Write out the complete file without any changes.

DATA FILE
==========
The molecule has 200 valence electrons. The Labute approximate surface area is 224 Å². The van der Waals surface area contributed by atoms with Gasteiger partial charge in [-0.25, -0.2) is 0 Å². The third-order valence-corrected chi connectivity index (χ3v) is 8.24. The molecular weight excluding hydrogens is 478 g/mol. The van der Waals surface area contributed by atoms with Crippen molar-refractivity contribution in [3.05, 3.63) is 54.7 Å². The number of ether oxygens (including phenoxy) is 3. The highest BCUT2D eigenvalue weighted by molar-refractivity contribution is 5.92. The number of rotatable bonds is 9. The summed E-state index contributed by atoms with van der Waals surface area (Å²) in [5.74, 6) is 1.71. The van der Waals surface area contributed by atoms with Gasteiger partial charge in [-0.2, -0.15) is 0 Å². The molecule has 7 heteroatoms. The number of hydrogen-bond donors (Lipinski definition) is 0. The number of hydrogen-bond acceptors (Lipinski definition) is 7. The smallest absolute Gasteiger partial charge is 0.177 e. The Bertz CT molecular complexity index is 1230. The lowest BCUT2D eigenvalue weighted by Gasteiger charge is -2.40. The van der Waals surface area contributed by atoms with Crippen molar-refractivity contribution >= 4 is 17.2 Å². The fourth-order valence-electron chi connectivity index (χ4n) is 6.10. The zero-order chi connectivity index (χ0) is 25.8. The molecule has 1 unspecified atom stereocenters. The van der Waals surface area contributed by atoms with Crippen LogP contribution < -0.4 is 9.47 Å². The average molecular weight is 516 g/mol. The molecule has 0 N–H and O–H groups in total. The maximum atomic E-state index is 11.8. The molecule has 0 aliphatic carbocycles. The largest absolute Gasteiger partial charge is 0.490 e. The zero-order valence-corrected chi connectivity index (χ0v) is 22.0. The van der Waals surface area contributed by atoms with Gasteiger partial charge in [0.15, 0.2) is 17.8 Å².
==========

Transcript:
The molecule has 200 valence electrons. The Labute approximate surface area is 224 Å². The van der Waals surface area contributed by atoms with Gasteiger partial charge in [-0.25, -0.2) is 0 Å². The third-order valence-corrected chi connectivity index (χ3v) is 8.24. The molecular weight excluding hydrogens is 478 g/mol. The van der Waals surface area contributed by atoms with Crippen molar-refractivity contribution in [3.05, 3.63) is 54.7 Å². The number of ether oxygens (including phenoxy) is 3. The highest BCUT2D eigenvalue weighted by molar-refractivity contribution is 5.92. The number of rotatable bonds is 9. The summed E-state index contributed by atoms with van der Waals surface area (Å²) in [5.74, 6) is 1.71. The van der Waals surface area contributed by atoms with Gasteiger partial charge in [-0.2, -0.15) is 0 Å². The molecule has 7 heteroatoms. The number of hydrogen-bond donors (Lipinski definition) is 0. The number of hydrogen-bond acceptors (Lipinski definition) is 7. The smallest absolute Gasteiger partial charge is 0.177 e. The Bertz CT molecular complexity index is 1230. The lowest BCUT2D eigenvalue weighted by Gasteiger charge is -2.40. The van der Waals surface area contributed by atoms with Crippen molar-refractivity contribution >= 4 is 17.2 Å². The fourth-order valence-electron chi connectivity index (χ4n) is 6.10. The zero-order chi connectivity index (χ0) is 25.8. The molecule has 1 unspecified atom stereocenters. The van der Waals surface area contributed by atoms with Crippen LogP contribution < -0.4 is 9.47 Å². The average molecular weight is 516 g/mol. The molecule has 0 N–H and O–H groups in total. The maximum atomic E-state index is 11.8. The molecule has 0 aliphatic carbocycles. The largest absolute Gasteiger partial charge is 0.490 e. The zero-order valence-corrected chi connectivity index (χ0v) is 22.0. The van der Waals surface area contributed by atoms with Gasteiger partial charge in [0.15, 0.2) is 17.8 Å².